The Braille Monitor                                                                              October 2005

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Allen Harris Honored

Iowa Governor Thomas Vilsack (left) stands with Allen Harris (center), who is receiving the distinguished service award of the National Governors Association from Virginia Governor Mark Warner.

Iowa Governor Thomas Vilsack (left) stands with Allen Harris (center), who is receiving the distinguished service award of the National Governors Association from Virginia Governor Mark Warner.

From the Editor: On July 16, 2005, at its annual conference the National Governors Association presented eight awards for distinguished service to state government at its opening session in Des Moines, Iowa. One of those so honored was longtime NFB leader Allen Harris, director of the Iowa Department for the Blind. The following brief article describes why Allen was a recipient:


Director Allen Harris Receives Prestigious Award from National Governors Association

by Karen Keninger

On July 16, during the National Governors Association annual conference, Governor Thomas Vilsack presented the National Governors Association Award for Distinguished Service to State Government to Allen Harris, director of the Iowa Department for the Blind.

"This award," Harris said, "is a recognition of the achievements of the entire department. I am of course honored, but it is really because I am the director of a department which, quite frankly, continues to find ways to improve our results and provide increased value for the resources we use. After all, the department is in the business of changing lives. When you take our programs apart and look carefully at each effort to change attitudes about blindness or teach blindness skills, it comes to transforming individuals to become confident and capable blind persons."

Mr. Harris was appointed director of the department by the Board of the Iowa Commission for the Blind in September of 2001. Under his leadership department staff have been encouraged to creativity and excellence by his positive and dynamic leadership. The results have been significant. During austere fiscal times department staff have created programs and mechanisms for improving services, adding opportunities for blind Iowans, and maintaining national status as a leader in the field of blindness.

In the Orientation Center, Steppingstones and Camp Discovery have added new dimensions to transition services, while the Pathfinders Mentoring project has linked youth with adults. Enrollment in the center has increased, and a fresh approach to training was introduced by its director, Sandy Tigges, this year.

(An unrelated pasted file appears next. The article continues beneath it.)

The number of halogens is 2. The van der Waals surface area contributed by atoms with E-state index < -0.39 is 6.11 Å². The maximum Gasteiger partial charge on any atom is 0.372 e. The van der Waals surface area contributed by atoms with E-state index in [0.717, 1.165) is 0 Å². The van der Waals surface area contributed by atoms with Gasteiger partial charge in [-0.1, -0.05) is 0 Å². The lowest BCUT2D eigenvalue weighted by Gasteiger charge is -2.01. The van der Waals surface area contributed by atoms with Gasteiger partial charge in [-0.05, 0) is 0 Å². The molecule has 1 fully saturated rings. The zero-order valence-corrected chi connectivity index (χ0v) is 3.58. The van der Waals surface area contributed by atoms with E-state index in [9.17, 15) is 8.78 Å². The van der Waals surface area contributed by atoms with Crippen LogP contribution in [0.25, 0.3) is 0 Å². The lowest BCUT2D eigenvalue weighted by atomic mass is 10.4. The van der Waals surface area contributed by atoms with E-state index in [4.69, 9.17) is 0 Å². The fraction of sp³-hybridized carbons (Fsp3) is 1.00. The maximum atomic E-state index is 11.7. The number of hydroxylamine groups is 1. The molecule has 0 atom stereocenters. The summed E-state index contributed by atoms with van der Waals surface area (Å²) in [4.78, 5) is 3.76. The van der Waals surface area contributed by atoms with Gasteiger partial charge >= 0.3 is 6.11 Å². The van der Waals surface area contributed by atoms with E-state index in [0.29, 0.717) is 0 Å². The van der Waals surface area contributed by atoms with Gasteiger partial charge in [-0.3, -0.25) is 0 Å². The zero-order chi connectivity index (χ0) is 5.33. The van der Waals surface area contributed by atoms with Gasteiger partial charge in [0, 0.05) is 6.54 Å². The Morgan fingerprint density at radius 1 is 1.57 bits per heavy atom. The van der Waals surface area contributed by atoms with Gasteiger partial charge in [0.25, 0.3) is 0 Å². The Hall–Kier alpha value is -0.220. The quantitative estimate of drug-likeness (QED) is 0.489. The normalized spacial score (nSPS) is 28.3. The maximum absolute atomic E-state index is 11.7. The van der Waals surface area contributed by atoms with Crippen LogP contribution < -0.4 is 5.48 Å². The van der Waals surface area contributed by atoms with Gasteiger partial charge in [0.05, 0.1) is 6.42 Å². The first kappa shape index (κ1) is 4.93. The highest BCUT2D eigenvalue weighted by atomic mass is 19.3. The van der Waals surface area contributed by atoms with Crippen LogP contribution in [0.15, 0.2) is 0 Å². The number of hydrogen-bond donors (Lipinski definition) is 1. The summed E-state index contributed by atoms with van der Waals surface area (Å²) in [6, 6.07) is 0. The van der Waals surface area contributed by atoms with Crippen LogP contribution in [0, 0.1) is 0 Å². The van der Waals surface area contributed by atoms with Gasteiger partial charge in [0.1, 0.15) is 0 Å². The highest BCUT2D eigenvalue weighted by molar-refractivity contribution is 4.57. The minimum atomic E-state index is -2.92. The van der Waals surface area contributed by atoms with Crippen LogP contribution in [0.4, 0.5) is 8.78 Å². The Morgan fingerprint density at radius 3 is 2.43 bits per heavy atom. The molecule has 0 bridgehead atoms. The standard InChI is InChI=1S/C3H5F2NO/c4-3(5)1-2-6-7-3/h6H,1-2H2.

Vocational rehabilitation has maintained the high standards for job training and placement which keep IDB at the top of national rankings in the categories which make the most difference to the people we serve--competitive job placement and high wages. The mini-training programs in independent living have burgeoned, providing much-needed training opportunities for Iowa's older population in settings that work well for them.

The assistive technology team has continued to break ground in training blind persons and assistive technology trainers in the ever-more-complex use of computer systems equipped with assistive technology. One specialty in this area has been training materials for deaf-blind people and others who must rely strictly on refreshable Braille displays.
The Business Enterprises Program has expanded its opportunities in all areas, including a new project at Camp Dodge. The library has implemented new programming, including teleconferenced book discussions and a BookPort project as well as initiating the move to digital audio recording and digital Braille.

"The credit for these accomplishments," Mr. Harris says, "goes to an extraordinary staff, creative managers, and blind citizens who take an active role in the Department's work."

Here is the profile of Allen Harris circulated with the NGA press release:

Born with congenital glaucoma and permanently blind by age fifteen, Allen Harris has defied odds and broken down barriers his entire life. Despite being a valedictorian of his high school, Mr. Harris was told he could not attend college. Undeterred, he not only graduated from college, but went on to earn a master's in education. When told he could not student teach, again he ignored the naysayers and successfully completed two semesters as a student teacher in downtown Detroit. In 1968 Dearborn High School hired Mr. Harris to teach and coach wrestling. Mr. Harris has committed his life to public service, first as a teacher, coach, and school administrator and then in 2001 as the director of the Iowa Department for the Blind.

Despite a soft labor market, increased service demands, and budget limitations, Mr. Harris has done an outstanding job providing blind Iowans, many of whom have secondary disabilities, with better, higher-paying jobs. Mr. Harris upgraded Iowa's Library for the Blind and Physically Handicapped and bolstered the state's innovative Model Distance Learning program. "Allen Harris learned the true challenges blindness poses and has overcome these with a genuine zeal to effect positive change," said Iowa Governor Thomas J. Vilsack. "Under Allen's leadership the Iowa Department for the Blind provides the nation's most successful and progressive services to the blind, and the economic livelihoods of blind persons here are steadily improving."

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